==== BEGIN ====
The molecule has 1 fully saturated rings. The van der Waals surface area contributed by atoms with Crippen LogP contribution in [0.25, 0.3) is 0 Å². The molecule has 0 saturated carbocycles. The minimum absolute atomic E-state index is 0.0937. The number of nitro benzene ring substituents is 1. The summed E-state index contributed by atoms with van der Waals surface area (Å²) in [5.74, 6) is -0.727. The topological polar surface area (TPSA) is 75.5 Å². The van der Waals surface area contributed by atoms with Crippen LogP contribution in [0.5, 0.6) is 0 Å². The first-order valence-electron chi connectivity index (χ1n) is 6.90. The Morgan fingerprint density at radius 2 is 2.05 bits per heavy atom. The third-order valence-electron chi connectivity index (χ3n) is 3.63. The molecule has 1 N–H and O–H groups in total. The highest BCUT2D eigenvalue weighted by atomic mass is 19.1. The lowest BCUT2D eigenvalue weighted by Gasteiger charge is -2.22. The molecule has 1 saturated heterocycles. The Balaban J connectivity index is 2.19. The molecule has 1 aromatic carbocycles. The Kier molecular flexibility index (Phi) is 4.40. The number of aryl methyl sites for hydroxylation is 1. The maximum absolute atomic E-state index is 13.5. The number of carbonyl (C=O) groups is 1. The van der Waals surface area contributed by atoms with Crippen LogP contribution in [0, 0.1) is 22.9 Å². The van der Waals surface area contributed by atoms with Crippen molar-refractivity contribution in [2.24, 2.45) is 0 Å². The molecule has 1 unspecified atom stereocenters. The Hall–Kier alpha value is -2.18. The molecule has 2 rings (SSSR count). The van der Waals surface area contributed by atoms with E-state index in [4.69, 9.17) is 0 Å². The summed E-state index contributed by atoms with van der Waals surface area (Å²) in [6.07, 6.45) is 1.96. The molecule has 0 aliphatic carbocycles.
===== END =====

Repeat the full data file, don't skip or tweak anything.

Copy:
The molecule has 1 fully saturated rings. The van der Waals surface area contributed by atoms with Crippen LogP contribution in [0.25, 0.3) is 0 Å². The molecule has 0 saturated carbocycles. The minimum absolute atomic E-state index is 0.0937. The number of nitro benzene ring substituents is 1. The summed E-state index contributed by atoms with van der Waals surface area (Å²) in [5.74, 6) is -0.727. The topological polar surface area (TPSA) is 75.5 Å². The van der Waals surface area contributed by atoms with Crippen LogP contribution in [0.5, 0.6) is 0 Å². The first-order valence-electron chi connectivity index (χ1n) is 6.90. The Morgan fingerprint density at radius 2 is 2.05 bits per heavy atom. The third-order valence-electron chi connectivity index (χ3n) is 3.63. The molecule has 1 N–H and O–H groups in total. The highest BCUT2D eigenvalue weighted by atomic mass is 19.1. The lowest BCUT2D eigenvalue weighted by Gasteiger charge is -2.22. The molecule has 1 saturated heterocycles. The Balaban J connectivity index is 2.19. The molecule has 1 aromatic carbocycles. The Kier molecular flexibility index (Phi) is 4.40. The number of aryl methyl sites for hydroxylation is 1. The maximum absolute atomic E-state index is 13.5. The number of carbonyl (C=O) groups is 1. The van der Waals surface area contributed by atoms with Crippen LogP contribution in [0, 0.1) is 22.9 Å². The van der Waals surface area contributed by atoms with Crippen molar-refractivity contribution in [2.24, 2.45) is 0 Å². The molecule has 1 unspecified atom stereocenters. The Hall–Kier alpha value is -2.18. The molecule has 2 rings (SSSR count). The van der Waals surface area contributed by atoms with E-state index in [4.69, 9.17) is 0 Å². The summed E-state index contributed by atoms with van der Waals surface area (Å²) in [6.07, 6.45) is 1.96. The molecule has 0 aliphatic carbocycles.